This week's number is two, which is how many goals the Fire have scored in the first two matches of 2005. Following on the heels of my last column's notion that preseason doesn't mean a heck of a lot, the first matches of the regular season are where teams really have to start putting things together. So what have we learned so far about our 2005 Fire squad? In no particular order:
This is not our first-choice defense. The offseason saw significant changes to the Fire's back line, but newly acquired players like Samuel Caballero and Tony Sanneh have been kept out of the starting lineup with various injuries. In Dallas, their absence was acutely felt, as the Fire 'D' was clearly unsettled early in each half when the team formerly known as the Burn found the back of the Fire's net. To the credit of the guys who did play, the other 43 minutes in each half went much better, particularly after the Fire were reduced to 10 men. But lapses in defensive concentration have been a bugaboo of this team for years, and that needs to be fixed and fixed fast if the Fire wants to succeed.
The kids are all right. Rookie forwards Chris Rolfe and Chad Barrett looked dangerous in limited minutes in Dallas, to the point where Rolfe was rewarded with a start against D.C. United the following week over third-year man Nate Jaqua. He proceeded to make Fire head coach Dave Sarachan look brilliant by scoring the team's only goal of the match. With Andy Herron suffering a sprained ankle at RFK last week and Slovakian forward Lubos Reiter still waiting for his immigration papers, Rolfe and Barrett will have more opportunities to force Sarachan into a very tough decision once he has all his strikers available.
Help is on the way. Caballero and midfielder John Thorrington are finally off the injury list this week. Reiter is on his way. While one point in two matches is far from ideal, the Fire hasn't looked out of their depth by any stretch, so getting these players into the lineup could make a huge difference.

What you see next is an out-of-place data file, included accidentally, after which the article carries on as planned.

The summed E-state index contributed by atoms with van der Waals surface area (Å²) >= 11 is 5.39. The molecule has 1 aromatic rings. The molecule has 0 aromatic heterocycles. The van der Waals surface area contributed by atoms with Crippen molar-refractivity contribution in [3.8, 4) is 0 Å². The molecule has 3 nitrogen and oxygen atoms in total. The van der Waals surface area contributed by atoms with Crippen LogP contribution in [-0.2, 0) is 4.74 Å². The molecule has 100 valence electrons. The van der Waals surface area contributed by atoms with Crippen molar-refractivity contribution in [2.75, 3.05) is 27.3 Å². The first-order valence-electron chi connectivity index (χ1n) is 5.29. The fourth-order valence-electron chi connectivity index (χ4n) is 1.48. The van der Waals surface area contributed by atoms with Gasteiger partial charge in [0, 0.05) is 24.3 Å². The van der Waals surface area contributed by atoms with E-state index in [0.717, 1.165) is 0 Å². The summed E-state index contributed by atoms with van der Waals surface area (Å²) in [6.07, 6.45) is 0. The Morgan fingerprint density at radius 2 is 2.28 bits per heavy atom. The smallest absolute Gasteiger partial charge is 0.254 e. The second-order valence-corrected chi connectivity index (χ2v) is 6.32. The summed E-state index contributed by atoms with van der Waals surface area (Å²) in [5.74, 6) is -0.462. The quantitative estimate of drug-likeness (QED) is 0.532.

Speed demons. When you look at a lineup that includes Justin Mapp and Ivan Guerrero on the wings, you expect to see those guys beating opponents with speed. That hasn't really come to fruition yet. Mostly, this seems to be because the Fire haven't been able to change the point of attack quickly enough, whether through a long ball out of the back to switch fields, or through quick passing in the midfield. As players take two and three touches before getting rid of the ball in the center of the field, the speed advantage on the wings is squandered. Hopefully, as the team gets used to playing together, this will improve and create more scoring opportunities during the run of play.
Ouch. Losing Herron and goalkeeper Zach Thornton to injuries against defending champs D.C. United won't make anyone's job easier. Some who questioned Thornton's match fitness after a long layoff may be feeling some vindication after he strained a muscle pushing a ball over the crossbar, but would you rather he not strain a muscle and give up the goal? Muscles heal, and the organization clearly has confidence in backup Matt Pickens. As is the case with the other injuries, the silver lining of them coming early in the season is that younger players can get first team experience before the race for the playoffs heats up later in the summer.
Off to the races (or not). Speaking of races for the playoffs and how they don't heat up until the temperatures do, it looks like parity is back for another go-around in Major League Soccer. After only two weeks, only one team, the Kansas City Wizards, even has a chance of winning their first two games. Every team has salvaged at least one point so far.
The scheduling gods are smiling. After tough matches with tough opponents, the Fire will face a San Jose team that has blown leads twice already, followed by a MetroStars squad that had a horrible preseason. If the "Men in Red" can't secure at least four, if not six points in the standings from these two matches, my next column might be kind of dark. Just so you know.
Change at the top. I would be remiss if I didn't mention the recent changes in the Fire front office. General Manager Peter Wilt's presence will be missed by everyone who has had the good fortune to meet and work with him. I almost certainly wouldn't be writing here if it weren't for Peter, and I practically owe him my first-born by now. New CEO and President John Guppy certainly has his work cut out for him, and I hope to sit down with the former MetroStars Executive Vice President and pick his brain for a future column.
Chris Costello is a contributor to Chicago-Fire.com. This story was not subject to the approval of Major League Soccer or its clubs.